“You never know—maybe you were trained as a salesperson at The Gap in high school, and the hiring manager looking at your profile went through the same program and wants you for the skills she knows you learned.”

4 The wrong photo Was your photo taken ten years ago? Are you making a goofy face? Is your S.O. in the photo with you? Or—social media gods forbid—are you not in the picture at all, and it shows your dog, cat, baby, iguana, or nothing at all?

Williams shares an analogy:

“It’s a lot like when you’re selling a house. If there’s no photo, it’s like ‘there must be something wrong with this property.’”

No picture is bad, but selfies and vacation photos are also better left to more social social media. Your best bet is to pick a picture in which you’re smiling and looking at least somewhat professional.

5 Company secrets

You want to show off that you brought in millions of dollars of revenue for your company last year. But your company might not want that number floating on the web. Keep specific numbers off public sites—save them for your resume or in-person interviews.

6 Unexciting accomplishments

It’s the quality-over-quantity argument. You may be really proud of that award you won in high school, but unless that was still relatively recent or you have a specific reason for showing it off, it’s smart to remove stale achievements.

As with professional experiences that are irrelevant to your current career, accomplishments that don’t demonstrate appropriate qualifications for your future job end up looking like filler rather than highlighting how great you are.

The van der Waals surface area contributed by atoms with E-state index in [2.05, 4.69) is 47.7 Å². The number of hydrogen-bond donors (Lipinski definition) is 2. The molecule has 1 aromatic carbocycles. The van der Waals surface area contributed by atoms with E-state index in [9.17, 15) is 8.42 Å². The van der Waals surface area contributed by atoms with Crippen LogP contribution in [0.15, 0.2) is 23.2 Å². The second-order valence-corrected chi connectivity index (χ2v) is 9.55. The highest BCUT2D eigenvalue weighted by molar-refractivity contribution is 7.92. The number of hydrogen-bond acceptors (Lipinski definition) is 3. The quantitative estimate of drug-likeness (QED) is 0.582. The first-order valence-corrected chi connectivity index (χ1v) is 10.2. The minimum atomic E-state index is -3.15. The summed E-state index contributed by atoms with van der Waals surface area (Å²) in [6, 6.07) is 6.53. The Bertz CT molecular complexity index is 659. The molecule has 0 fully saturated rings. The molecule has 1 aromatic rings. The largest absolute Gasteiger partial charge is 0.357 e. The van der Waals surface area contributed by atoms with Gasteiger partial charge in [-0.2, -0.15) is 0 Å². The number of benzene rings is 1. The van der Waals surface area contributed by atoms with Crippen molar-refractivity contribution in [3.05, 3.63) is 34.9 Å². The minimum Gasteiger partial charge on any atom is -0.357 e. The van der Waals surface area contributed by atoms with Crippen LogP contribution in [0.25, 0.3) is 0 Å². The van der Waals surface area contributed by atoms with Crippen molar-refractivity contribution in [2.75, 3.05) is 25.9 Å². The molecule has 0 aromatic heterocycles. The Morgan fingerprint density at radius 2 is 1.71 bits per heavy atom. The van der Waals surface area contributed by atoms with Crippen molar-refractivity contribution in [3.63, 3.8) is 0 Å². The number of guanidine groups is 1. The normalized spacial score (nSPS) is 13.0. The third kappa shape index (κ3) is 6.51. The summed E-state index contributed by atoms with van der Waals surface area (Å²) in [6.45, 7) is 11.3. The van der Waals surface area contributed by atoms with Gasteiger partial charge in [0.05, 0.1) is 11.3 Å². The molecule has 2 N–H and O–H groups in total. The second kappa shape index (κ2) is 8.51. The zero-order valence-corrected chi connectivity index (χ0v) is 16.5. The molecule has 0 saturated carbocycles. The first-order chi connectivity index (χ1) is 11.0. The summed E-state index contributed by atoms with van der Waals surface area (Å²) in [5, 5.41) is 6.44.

7 Overused words

Creative. Effective. Problem-solver. Yawn. Some words are used so much they don’t seem to mean anything at all.

Pick your words wisely. Other words show up a lot but will give you a boost: leader, strategic, solution, and innovative are LinkedIn standouts, according to a Grammarly study of language on LinkedIn. Ritter says:

“These kinds of terms help recruiters easily search and find qualified candidates on LinkedIn. Having common business language on your profile is important, but you have to be prepared to talk about your expertise with those terms. ”

8 Bad style

Yes, there’s a style for LinkedIn. It involves consistency, conciseness, and knowing the right words to use. Read up on writing mistakes to avoid in your LinkedIn profile, and grab some extra tips for updating your LinkedIn profile like a pro.

Being smart about what you delete and what you include can help you make an impression, make yourself look good, and make LinkedIn your ally.

Check out Grammarly’s LinkedIn data study for more pro tips.

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Quiz for Lessons 301 – 305 – Mechanics – Capitalization

Instructions: Capitalize each word that needs a capital letter.
1. Where were jack and jill going?
2. i wish i could go to arizona with my dad.
3. My uncle jim was visiting with paul in idaho.
4. I just returned from parsippany, new jersey.
5. The constitution should be studied more in school.
6. the navaho indians live in interesting buildings.
7. Did you attend provo high?
8. Ann lives in canada.
9. we will be visiting the first baptist church.